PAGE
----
Sometimes I simply can't imagine what it must have been like to be a cinephile before home video. Yes, yes, yes, the only proper way to see a movie is on film projected in a theater, but sometimes we don't get a choice in the matter. And that is where the wonderful people at places like Home Vision Entertainment and Kino and Anchor Bay are simply invaluable: they mange to scare up some terrifically obscure films and put them out on some pretty fine DVDs.

Today I have in mind HVE's Eclipse line of "lost, forgotten or overshadowed classics." I think the time may have come to reveal a certain method behind my madness: in looking for films to consider for this feature, I have pretty consistently made use of the new Eclipse releases (and any new films in the parent Criterion Collection that I just can't keep my hands off of) as usually interesting, and obscure enough that my review might have something a little original to say.

The newest Eclipse release is a box containing two of the films produced in the 1930s by one of the great lost filmmakers of France: Raymond Bernard, who along with Rene Clair was primarily responsible for bringing sound to the national cinema, and along with Clair was almost completely forgotten once the Cahiers du Cinéma/Nouvelle vague kids came along to disparage anything in their country's cinematic history that wasn't outrageously avant garde. The last five or ten years have seen Clair's films slowly regain an audience, but I think it's fair to say that only the really hardcore '30s cinema buffs in this country were really aware of Bernard prior to this very box set (hell, I'm a really hardcore '30s cinema buff, and I'd never heard of him).

This isn't a shame: it's an outright sin against art. For based on these two films Bernard turns out to be one of the strongest craftsmen and most original thinkers of the early sound era in any national cinema. Indeed, so deep is the impression that they've left upon me, I'm going to break with tradition: instead of taking one week's review from this set, I'm going to look at both films on this Sunday and next, and thus try in my far too modest way to shine a slightly brighter light on this most unjustly forgotten artist.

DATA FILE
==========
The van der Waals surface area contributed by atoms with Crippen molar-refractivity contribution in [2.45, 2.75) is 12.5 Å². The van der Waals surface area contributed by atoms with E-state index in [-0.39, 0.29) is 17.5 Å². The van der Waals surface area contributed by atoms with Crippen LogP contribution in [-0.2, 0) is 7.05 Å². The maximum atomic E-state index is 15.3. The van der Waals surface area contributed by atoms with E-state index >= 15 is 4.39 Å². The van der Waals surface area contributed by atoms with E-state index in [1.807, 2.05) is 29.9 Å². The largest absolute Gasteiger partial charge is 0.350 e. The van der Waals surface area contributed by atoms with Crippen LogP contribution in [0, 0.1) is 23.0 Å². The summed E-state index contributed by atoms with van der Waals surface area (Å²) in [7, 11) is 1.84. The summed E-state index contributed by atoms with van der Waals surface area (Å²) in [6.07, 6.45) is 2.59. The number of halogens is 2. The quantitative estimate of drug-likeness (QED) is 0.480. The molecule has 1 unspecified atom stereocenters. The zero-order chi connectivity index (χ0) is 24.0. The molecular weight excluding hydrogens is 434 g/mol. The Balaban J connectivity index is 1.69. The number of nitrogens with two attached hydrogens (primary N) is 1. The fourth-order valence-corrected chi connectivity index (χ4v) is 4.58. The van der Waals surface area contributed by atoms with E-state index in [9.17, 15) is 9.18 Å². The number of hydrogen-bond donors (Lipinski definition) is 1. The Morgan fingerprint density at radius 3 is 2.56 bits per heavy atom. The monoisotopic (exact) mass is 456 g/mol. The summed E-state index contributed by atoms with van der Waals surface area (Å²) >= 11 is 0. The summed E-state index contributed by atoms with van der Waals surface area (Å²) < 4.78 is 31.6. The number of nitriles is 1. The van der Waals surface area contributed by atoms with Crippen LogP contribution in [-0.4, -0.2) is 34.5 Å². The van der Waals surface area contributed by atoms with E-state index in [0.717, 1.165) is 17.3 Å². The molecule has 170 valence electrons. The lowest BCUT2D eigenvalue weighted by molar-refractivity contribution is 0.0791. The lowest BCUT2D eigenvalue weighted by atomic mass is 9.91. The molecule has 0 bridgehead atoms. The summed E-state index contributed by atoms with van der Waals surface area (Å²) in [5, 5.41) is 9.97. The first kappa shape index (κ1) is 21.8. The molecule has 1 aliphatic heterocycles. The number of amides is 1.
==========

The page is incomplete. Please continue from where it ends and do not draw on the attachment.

First up: Pathé-Natan's 1932 answer to Universal's Oscar-winning All Quiet on the Western Front, the adaptation of Roland Dorgelès's autobiographical novel of life in the WWI trenches, Wooden Crosses. A film that was snapped up by 20th Century Fox for a princely sum and used only for stock footage; a film that was lost when its studio collapsed in the run-up to WWII; a film that has only become known again in the world in the last twenty-odd years, and even then only erratically to tiny audiences.

First thing first: I adore All Quiet on the Western Front. It's the single great example of an American film that uses sound in an unexpected and compelling way in the early years of the talkies, one of my five favorite American films from 1930-35, and one of two films that I'm simply mortified to have forgotten when I was making my list of great American films back in June. I mention all this so the following statement can have the proper context for its full terrible import to be apparent: Wooden Crosses knocks All Quiet into a cocked hat.